By Denis Johnson
(Farrar, Straus & Giroux)
Denis Johnson, winner of the National Book Award for his Vietnam-era opus “Tree of Smoke,” has jumped genres again in “The Laughing Monsters,” a new thriller set in Africa.
Johnson has done chameleon-like genre switches before, producing the noirish “Nobody Move” that evokes Elmore Leonard’s style and a Western of sorts, “Train Dreams,” that has a dash of Cormac McCarthy. Both books are solid works in their own right.
“The Laughing Monsters” plunges protagonist Roland Nair into Sierra Leone, years after the country’s savage civil war ended and before the recent arrival of the dreaded Ebola virus. Nair steps off the plane into “the steam heat of West Africa” and into “the usual throng of fools” in the terminal who are looking to hustle innocent tourists. But Nair, who works for some NATO intelligence outfit, has been here before and is no easy picking. He is looking to hook up with Michael Adriko, a Ugandan friend and soldier-of-fortune type who has shared some adventures with Nair and who holds out the prospect of making money on some scheme.
This is territory sometimes plumbed by John le Carre, whose protagonists are often slightly flawed but who, in the end, often want to do good.
But Nair is not just slightly flawed; he seems to be pretty rotten. He is a committed boozer and uses prostitutes. He is also willing to sell access to a nation’s secrets in the war against terror. Nevertheless, Johnson does a neat trick in developing reader empathy for Nair as he gets together with Adriko and his girlfriend, the daughter of a U.S. special forces commander. Maybe the fact that Johnson wrote “The Laughing Monsters” in the first person has something to do with Nair’s likability: He is not a man who is full of self-loathing, so how can the reader loathe him?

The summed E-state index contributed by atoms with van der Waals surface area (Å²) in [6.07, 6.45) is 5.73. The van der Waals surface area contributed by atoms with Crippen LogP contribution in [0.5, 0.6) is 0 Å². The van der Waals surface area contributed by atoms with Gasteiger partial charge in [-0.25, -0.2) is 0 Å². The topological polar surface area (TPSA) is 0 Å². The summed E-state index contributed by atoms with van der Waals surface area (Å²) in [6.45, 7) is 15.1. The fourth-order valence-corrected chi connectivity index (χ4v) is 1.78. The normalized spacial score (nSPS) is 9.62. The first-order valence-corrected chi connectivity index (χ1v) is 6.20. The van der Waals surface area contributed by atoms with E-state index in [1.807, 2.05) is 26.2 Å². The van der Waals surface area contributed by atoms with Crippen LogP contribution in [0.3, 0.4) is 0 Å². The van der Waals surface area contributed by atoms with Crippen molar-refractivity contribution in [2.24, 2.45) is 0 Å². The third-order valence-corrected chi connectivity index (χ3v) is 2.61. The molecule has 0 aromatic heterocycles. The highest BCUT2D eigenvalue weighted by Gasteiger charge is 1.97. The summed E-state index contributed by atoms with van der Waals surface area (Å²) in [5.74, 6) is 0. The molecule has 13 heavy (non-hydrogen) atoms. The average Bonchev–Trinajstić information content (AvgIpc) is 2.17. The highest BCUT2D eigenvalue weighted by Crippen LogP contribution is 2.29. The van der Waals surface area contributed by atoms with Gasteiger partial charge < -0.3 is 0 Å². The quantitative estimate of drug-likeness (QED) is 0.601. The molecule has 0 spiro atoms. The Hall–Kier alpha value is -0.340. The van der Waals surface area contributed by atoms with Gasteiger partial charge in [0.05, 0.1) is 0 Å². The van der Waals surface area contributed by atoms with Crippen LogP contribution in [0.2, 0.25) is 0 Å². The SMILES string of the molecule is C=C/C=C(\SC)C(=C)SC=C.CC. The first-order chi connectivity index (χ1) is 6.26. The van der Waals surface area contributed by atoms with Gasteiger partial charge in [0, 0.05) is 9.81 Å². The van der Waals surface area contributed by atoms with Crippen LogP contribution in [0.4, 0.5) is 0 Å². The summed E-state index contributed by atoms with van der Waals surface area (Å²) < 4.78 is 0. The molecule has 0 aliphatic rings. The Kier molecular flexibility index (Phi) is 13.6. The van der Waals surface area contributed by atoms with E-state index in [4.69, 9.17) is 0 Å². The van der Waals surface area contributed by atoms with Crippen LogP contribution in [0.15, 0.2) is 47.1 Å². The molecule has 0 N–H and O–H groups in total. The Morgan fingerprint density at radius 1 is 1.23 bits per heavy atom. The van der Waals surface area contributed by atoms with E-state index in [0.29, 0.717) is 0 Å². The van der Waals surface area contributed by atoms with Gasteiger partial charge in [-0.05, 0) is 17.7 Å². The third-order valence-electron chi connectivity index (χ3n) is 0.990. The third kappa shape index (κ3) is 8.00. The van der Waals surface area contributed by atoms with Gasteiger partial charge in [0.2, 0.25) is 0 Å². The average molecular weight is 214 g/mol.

Many of Nair’s observations and thoughts are relayed in emails he writes to a girlfriend, messages that he rarely is able to send because of Internet challenges in backwater hotels. The trio heads across the continent to Uganda and then to Congo, the voyage described in vividly sketched scenes and with dialogue that jumps off the page. Their luck goes from bad to worse as they go deeper into the bush and leave the amenities of civilization behind. At one point they are in a village when one of the area’s various armed groups attacks it.
“A woman burst onto the path ahead of us with eyes like headlights, running with her hands high in the air. Bullets tugged at the banana leaves around her,” Johnson writes, using a few sharp details to describe a moment that is memorable and seems to come to life. Johnson visited Africa to get a feel for some of the places. Consequently, realism abounds in his prose.
At the end of his journey, Nair might not find redemption, and he might not even desire it. But this is also a tale about friendship, and the extent to which it can endure a dangerous journey and possible betrayal. If Nair can be true to a friend, he might be redeemed to some extent after all, even if he remains a scoundrel.
“The Laughing Monsters” is a masterfully written tale that describes a descent into one of the darkest corners of Africa and into the dark corners of the mind of man. (AP)